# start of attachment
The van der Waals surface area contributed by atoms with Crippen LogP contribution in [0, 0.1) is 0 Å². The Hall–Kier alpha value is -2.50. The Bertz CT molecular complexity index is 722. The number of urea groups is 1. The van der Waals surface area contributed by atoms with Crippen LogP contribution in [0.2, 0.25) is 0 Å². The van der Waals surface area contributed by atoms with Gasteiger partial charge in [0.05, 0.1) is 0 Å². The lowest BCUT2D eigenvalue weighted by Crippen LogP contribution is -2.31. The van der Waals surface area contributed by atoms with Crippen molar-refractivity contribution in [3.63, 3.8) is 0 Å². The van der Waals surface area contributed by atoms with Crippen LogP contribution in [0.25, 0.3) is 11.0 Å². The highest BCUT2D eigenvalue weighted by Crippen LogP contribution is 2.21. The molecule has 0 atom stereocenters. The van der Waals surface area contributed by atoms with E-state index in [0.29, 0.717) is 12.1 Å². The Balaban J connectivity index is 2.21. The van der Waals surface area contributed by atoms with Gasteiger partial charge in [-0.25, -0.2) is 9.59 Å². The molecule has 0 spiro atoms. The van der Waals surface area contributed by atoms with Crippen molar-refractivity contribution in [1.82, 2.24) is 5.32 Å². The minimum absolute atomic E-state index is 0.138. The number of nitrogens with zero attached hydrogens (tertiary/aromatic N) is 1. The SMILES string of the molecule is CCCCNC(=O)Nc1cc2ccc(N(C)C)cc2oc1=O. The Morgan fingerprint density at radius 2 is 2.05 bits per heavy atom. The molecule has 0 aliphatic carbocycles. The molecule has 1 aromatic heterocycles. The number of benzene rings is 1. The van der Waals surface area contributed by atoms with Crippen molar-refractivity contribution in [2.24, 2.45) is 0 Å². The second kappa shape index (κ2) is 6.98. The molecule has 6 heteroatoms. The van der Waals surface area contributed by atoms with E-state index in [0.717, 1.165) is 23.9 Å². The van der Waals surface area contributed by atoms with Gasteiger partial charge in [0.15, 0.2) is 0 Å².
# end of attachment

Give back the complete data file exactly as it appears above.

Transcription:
The van der Waals surface area contributed by atoms with Crippen LogP contribution in [0, 0.1) is 0 Å². The Hall–Kier alpha value is -2.50. The Bertz CT molecular complexity index is 722. The number of urea groups is 1. The van der Waals surface area contributed by atoms with Crippen LogP contribution in [0.2, 0.25) is 0 Å². The van der Waals surface area contributed by atoms with Gasteiger partial charge in [0.05, 0.1) is 0 Å². The lowest BCUT2D eigenvalue weighted by Crippen LogP contribution is -2.31. The van der Waals surface area contributed by atoms with Crippen molar-refractivity contribution in [3.63, 3.8) is 0 Å². The van der Waals surface area contributed by atoms with Crippen LogP contribution in [0.25, 0.3) is 11.0 Å². The highest BCUT2D eigenvalue weighted by Crippen LogP contribution is 2.21. The molecule has 0 atom stereocenters. The van der Waals surface area contributed by atoms with E-state index in [0.29, 0.717) is 12.1 Å². The Balaban J connectivity index is 2.21. The van der Waals surface area contributed by atoms with Gasteiger partial charge in [-0.25, -0.2) is 9.59 Å². The molecule has 0 spiro atoms. The van der Waals surface area contributed by atoms with Crippen molar-refractivity contribution in [1.82, 2.24) is 5.32 Å². The minimum absolute atomic E-state index is 0.138. The number of nitrogens with zero attached hydrogens (tertiary/aromatic N) is 1. The SMILES string of the molecule is CCCCNC(=O)Nc1cc2ccc(N(C)C)cc2oc1=O. The Morgan fingerprint density at radius 2 is 2.05 bits per heavy atom. The molecule has 0 aliphatic carbocycles. The molecule has 1 aromatic heterocycles. The number of benzene rings is 1. The van der Waals surface area contributed by atoms with Crippen molar-refractivity contribution in [2.24, 2.45) is 0 Å². The second kappa shape index (κ2) is 6.98. The molecule has 6 heteroatoms. The van der Waals surface area contributed by atoms with E-state index in [0.717, 1.165) is 23.9 Å². The van der Waals surface area contributed by atoms with Gasteiger partial charge in [0.15, 0.2) is 0 Å².